Why not double the ticket prices and half the capacity?

May 13, 2020, 11:13 AM

It seems like this is a good time to revisit this idea and I'm curious about your thoughts.

The logic I wrangle with is the idea that WDW (and probably UO) are in a space in the industry as once in a lifetime destination vacations. Both have a common complaint about the crowds even before we had a pandemic suggesting distancing.

So if I've gotta pay a few grand to give my family the vacation of a lifetime, wouldn't I also choose to pay a couple grand more to guarantee a reduced crowd?

Replies (6)

Edited: May 13, 2020, 1:25 PM

That makes sense, but isn't really how I think it would work in the real world, particular with Disney. The thing is that guests were accepting of constantly increasing prices year over year without any noticeable reduction in crowds (in fact parks were getting even more crowded for those higher prices). I agree that a lot of people were willing to pay premiums to spend time in the parks and on experiences that offered a significant reduction of crowding (mostly because the parks were so crowded during regular admission hours). This is evidenced by the increase in quantity and prices of hard ticket events as well as dessert parties and meal/show combos to reduce stress and crowds around individuals paying those premiums. However, the increase in those events and the willingness of people to pay higher and higher prices for them also demonstrates that there might not be a ceiling (or at least not a defined one that a company could identify without some experimentation) on what parks could charge for exclusive access.

Also, there's the business side of the equation where accountants and management see the success of these hard ticket and limited admission events and want operations to squeeze every last drop of revenue out of them. Let's say for the sake of argument that Disney decides to double their regular admission price with the promise that guests will have crowds similar to those before/after hours hard ticket events. The parks then sell out virtually every day they're offered, and even using surge pricing doesn't impact sell outs. So in order to extract more revenue, operations starts selling more and more tickets each day to satisfy demand while also raising prices. Eventually, we're right back to where we are right now, just with the guests that much lighter in the pocketbook. It's happened to the MNSSHP and MVMCP over the past 5 or so years where the prices have slowly crept up, but Disney keeps letting more and more guests in, devaluing the exclusivity of the event. Guests complain about the reduction in value, but they keep coming. The same would happen if all admissions were like this, and the Drones will whine and complain, but still belly up to the bar no matter the cost to quench their thirst for the Disney experience.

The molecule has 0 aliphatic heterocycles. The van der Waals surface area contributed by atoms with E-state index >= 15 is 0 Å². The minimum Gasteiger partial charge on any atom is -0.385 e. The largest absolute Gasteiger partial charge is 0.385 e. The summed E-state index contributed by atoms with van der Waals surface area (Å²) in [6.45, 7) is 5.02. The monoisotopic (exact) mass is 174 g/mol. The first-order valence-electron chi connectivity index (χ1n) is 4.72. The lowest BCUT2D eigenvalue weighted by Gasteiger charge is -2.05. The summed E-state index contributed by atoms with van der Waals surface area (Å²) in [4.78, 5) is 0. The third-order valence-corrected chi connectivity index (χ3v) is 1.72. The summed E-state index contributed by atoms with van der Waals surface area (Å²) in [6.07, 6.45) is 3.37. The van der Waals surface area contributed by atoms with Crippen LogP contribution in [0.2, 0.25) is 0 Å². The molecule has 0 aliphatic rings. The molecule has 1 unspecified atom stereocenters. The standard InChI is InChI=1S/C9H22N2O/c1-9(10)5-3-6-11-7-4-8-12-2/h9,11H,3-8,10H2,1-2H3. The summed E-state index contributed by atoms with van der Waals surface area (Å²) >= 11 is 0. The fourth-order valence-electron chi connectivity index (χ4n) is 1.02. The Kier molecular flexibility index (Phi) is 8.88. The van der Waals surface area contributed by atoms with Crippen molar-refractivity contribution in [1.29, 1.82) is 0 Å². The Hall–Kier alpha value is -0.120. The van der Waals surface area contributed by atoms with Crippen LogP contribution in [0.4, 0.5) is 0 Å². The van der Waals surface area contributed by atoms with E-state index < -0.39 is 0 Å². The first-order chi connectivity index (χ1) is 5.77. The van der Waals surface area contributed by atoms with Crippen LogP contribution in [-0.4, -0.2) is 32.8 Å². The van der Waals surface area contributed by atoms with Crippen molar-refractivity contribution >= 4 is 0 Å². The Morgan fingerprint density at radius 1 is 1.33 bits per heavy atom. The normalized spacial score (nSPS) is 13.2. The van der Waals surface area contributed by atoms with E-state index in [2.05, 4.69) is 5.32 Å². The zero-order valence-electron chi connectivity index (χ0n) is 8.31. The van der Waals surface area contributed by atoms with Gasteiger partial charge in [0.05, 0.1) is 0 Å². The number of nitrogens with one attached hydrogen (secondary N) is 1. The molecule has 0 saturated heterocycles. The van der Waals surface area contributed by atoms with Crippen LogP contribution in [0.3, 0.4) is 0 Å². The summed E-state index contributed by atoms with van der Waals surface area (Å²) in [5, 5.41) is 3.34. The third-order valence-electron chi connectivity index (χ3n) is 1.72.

In the end, neither the business side nor the customer side of the equation has the discipline to show restraint. Customers are unable to stop buying the product despite the increasing price and decreasing value, while the business side of the equation is incapable of always trying to maximize revenue. Until I see evidence from both sides that they can be restrained in their practices, there's no way I would support such a radical plan.

Edited: May 13, 2020, 1:50 PM

Parks price to what makes them the most money. That's all it comes down to. There's a reason Disneyland still sells annual passes on those monthly payment plan even though everyone agrees they make the place way too crowded, it's because they make a ton of $ off of them.

Also doubling prices and halving capacity doesn't mean they make the same amount of money.

May 13, 2020, 1:44 PM

Thanks for the response. It seems you are saying that even if the parks capped their total tickets/capacity for the day, their need to increase revenue would ultimately force them to sell more tickets/increase capacity?

May 13, 2020, 5:17 PM

It'll all depend on how big the demand is for Disney when they reopen. If they price the tickets so high that very few people show up, then they could lose money from labor costs.

Even before the pandemic, many families were living paycheck to paycheck. The only way they could afford a Disney trip was through long-term saving for a once-in-a-lifetime visit. Now that we have 30+ million unemployed and rising, visiting a theme park just isn't in the cards for a lot of folks who have to save money any way they can.

Edited: May 13, 2020, 10:02 PM

This only works if there would actually be enough people willing to pay double to fill the parks to half capacity. In reality, judging by recent attendance reports, it seems that Disney is at about the highest price point they can reach before demand drops off significantly. Add in the fact that the disposable income for many Disney visitors has likely vanished and the fact that the resort will be operating with limited offerings for some time, and I think you'd be lucky if 10% would still visit at double the rate. At this point, reaching 50% without a price increase is probably optimistic. Shanghai is barely managing to hit 20%, and I have a hard time picturing WDW doing much better until most people recover financially and international tourism opens back up.

May 15, 2020, 10:09 AM

One thing to also consider; theme parks also get revenue from hotel rooms, parking, food sales, merchandise sales, etc. Are you willing to also pay twice the price for all of the incidentals over and above the price of the admissions? Because that is the only way this would work for the theme parks and hotels. And what about the airlines, outside hotels, restaurants and other businesses that depend on the crowds at the parks?


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